However, minutes after the vehicle lost control, ISRO said that the next flight of the indigenous cryogenic engine would take place within an year, after a detailed analysis of the flight data.
For ISRO chairman K. Radhakrishnan, the Vishu Day (the Malayalam New Year) would not have got him the desired luck as this was his first major mission after taking over the mantle from Madhavan Nair. The chairman's disappointment was writ all over his face, while addressing the media soon, post launch.
"The mission objectives are not met fully. There are indications that the cryogenic engine ignited but the vehicle was tumbling and controllability lost. We saw the vehicle tumbling uncontrollably and it developed deviation. Two vernier engines would not have ignited. We will carry out a detailed analysis of the data," Radhakrishnan told a crowded press conference.
ISRO that the GSLV-D3 vehicle lifted off as planned at 16:27 hrs after a countdown procedure lasting for 29 hours. "The countdown went off as planned. GSLV-D3 vehicle performance was normal up to the end of the second stage (GS2) till 293 seconds. Afterwards, the cryogenic stage was to ignite and burn for about 720 seconds to provide the necessary velocity to inject GSAT-4 satellite into the intended geosynchronous transfer orbit. It is yet to be ascertained whether the cryogenic engine did ignite. The vehicle was seen tumbling, lost altitude and finally splashed down in the sea," ISRO Chairman said.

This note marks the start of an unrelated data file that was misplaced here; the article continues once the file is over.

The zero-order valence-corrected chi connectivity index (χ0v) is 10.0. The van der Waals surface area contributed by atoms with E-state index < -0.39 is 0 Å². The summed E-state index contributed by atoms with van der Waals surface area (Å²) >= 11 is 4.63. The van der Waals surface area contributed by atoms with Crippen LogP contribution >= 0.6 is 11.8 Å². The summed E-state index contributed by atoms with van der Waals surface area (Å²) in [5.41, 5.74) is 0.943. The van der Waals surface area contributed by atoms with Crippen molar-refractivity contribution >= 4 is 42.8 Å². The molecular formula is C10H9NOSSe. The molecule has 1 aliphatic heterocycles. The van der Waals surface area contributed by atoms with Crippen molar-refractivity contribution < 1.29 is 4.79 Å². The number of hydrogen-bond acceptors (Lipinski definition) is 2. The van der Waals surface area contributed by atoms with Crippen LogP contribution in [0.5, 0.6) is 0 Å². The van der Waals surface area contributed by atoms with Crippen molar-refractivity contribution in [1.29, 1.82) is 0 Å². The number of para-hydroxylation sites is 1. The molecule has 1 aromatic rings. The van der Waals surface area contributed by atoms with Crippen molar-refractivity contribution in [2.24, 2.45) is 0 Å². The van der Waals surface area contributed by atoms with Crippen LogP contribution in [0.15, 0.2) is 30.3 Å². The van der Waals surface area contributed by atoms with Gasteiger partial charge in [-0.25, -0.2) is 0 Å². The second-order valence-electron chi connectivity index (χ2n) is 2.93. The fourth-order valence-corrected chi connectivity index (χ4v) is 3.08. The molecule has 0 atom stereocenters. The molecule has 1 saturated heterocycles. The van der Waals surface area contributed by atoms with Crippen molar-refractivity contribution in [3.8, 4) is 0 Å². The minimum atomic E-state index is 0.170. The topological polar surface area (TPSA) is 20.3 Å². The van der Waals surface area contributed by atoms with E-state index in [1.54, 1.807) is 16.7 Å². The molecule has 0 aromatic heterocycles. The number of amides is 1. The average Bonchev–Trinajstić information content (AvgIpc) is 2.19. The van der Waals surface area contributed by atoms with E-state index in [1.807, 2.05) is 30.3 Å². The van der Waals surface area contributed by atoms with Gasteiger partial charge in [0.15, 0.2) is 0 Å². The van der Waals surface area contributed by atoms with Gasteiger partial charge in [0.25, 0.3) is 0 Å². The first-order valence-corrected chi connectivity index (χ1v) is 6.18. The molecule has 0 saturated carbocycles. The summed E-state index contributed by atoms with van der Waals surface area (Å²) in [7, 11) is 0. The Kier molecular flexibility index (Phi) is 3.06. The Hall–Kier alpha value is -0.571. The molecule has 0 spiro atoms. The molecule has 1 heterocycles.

The Bangalore-headquartered space agency has always shown a rare grit and determination during failures, and has always bounced back to achieve the mission objectives with renewed vigor. This is one habit that's yet to become 'popular' among some of India's leading Defence establishments.